Writing in Limbo: Modernism and Caribbean Literature

By Simon Gikandi | Go to book overview

1 Caribbean Modernist Discourse: Writing, Exile, and Tradition

But if true exile is a condition of terminal loss, why has it been transformed so easily into a potent, even enriching, motif of modern culture?

-- Edward Said, "Reflections on Exile"

Wat a joyful news, Miss Mattie I feel like me heart gwine burs Jamaica people colonizing Englan in reverse

-- Louise Bennett, "Colonization in Reverse"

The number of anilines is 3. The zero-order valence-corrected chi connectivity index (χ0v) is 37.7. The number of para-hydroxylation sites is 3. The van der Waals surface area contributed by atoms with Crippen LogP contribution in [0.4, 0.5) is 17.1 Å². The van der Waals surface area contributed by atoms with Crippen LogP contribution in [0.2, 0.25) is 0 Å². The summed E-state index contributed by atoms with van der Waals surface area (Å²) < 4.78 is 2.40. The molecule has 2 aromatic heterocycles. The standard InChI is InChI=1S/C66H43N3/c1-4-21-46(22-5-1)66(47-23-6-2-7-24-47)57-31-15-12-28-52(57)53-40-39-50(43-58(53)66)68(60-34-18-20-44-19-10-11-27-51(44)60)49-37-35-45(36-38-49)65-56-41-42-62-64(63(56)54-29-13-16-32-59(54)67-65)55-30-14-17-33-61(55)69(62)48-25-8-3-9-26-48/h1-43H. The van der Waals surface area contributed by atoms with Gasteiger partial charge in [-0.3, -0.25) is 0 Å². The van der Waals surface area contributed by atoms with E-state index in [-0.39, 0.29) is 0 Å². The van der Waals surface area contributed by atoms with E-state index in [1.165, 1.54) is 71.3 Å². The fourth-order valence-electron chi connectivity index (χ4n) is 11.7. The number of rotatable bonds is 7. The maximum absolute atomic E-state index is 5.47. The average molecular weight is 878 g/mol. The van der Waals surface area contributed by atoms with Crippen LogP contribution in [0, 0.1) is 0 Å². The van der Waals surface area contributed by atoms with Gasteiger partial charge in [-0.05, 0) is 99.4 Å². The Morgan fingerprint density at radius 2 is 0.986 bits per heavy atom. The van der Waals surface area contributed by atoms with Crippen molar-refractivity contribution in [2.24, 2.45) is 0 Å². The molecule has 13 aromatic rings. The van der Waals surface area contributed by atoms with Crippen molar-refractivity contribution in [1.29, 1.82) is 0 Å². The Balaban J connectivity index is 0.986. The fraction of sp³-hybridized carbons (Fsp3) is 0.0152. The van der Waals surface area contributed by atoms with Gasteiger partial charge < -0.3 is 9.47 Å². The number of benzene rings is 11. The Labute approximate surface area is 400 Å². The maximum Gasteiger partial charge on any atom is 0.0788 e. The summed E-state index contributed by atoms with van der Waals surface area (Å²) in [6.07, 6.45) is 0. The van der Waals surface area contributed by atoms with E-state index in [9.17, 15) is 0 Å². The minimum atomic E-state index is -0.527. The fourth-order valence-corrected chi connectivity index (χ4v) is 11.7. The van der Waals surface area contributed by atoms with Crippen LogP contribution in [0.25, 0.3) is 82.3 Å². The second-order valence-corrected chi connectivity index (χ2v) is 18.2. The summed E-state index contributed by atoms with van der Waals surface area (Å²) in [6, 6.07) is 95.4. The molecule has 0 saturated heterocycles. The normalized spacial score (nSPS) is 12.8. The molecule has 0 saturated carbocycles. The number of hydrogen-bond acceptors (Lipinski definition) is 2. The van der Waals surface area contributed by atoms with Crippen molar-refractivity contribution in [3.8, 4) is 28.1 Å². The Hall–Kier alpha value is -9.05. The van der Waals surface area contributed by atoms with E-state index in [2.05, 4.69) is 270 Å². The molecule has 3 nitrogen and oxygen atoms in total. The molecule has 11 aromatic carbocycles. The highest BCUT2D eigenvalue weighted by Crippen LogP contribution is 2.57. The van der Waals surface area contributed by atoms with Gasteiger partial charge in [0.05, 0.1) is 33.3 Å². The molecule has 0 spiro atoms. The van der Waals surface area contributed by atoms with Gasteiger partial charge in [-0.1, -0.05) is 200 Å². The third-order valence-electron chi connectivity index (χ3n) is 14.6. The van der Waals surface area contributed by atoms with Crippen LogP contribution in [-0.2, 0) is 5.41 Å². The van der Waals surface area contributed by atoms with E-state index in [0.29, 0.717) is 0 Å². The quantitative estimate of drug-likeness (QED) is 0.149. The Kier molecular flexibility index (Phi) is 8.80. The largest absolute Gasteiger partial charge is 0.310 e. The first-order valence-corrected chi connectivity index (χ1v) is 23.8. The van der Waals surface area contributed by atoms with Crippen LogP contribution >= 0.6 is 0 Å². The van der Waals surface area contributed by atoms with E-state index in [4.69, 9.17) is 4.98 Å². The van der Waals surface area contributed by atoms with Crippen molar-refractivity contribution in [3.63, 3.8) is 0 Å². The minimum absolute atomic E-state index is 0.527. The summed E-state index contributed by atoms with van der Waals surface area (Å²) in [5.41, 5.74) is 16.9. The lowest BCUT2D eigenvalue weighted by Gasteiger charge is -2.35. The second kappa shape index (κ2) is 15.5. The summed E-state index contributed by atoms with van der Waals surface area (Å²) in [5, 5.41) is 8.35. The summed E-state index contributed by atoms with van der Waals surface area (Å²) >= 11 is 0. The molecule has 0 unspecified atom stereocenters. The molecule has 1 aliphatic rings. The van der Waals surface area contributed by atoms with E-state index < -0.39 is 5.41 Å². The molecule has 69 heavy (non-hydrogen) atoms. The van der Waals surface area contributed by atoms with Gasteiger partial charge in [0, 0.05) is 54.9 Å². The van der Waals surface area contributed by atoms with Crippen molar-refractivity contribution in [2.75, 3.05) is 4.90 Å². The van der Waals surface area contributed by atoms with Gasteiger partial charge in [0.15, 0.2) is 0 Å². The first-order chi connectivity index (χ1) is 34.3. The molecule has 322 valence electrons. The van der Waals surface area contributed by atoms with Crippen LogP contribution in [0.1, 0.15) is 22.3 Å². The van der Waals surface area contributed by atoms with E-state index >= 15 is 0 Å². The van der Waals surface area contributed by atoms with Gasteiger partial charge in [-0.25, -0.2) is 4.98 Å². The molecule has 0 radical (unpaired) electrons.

The most important literary and cultural documents in the Caribbean tradition-- Aimé Césaire Cahier, Frantz Fanon Black Skin, White Masks, C. L. R. James The Black Jacobins, V. S. Naipaul A House for Mr. Biswas, and George Lamming In the Castle of My Skin--were produced in exile. Because of this simple fact, any attempt to map the directions in which contemporary Caribbean writing has developed, or to account for the emergence of a distinctly Caribbean literary tradition, must investigate the phenomenon of exile as a historical and existential condition. In other words, exile and the displacement it engenders constitute the ground zero of West Indian literature, its radical point of departure; exile generates nationalism and with it the desire for decolonized Caribbean spaces. It is not insignificant, Edouard Glissant wrote in 1981, that "the first cry of Caribbean Negritude was for Return." As he says, "The truth is that exile is within us from the outset, and is even more corrosive because we have not

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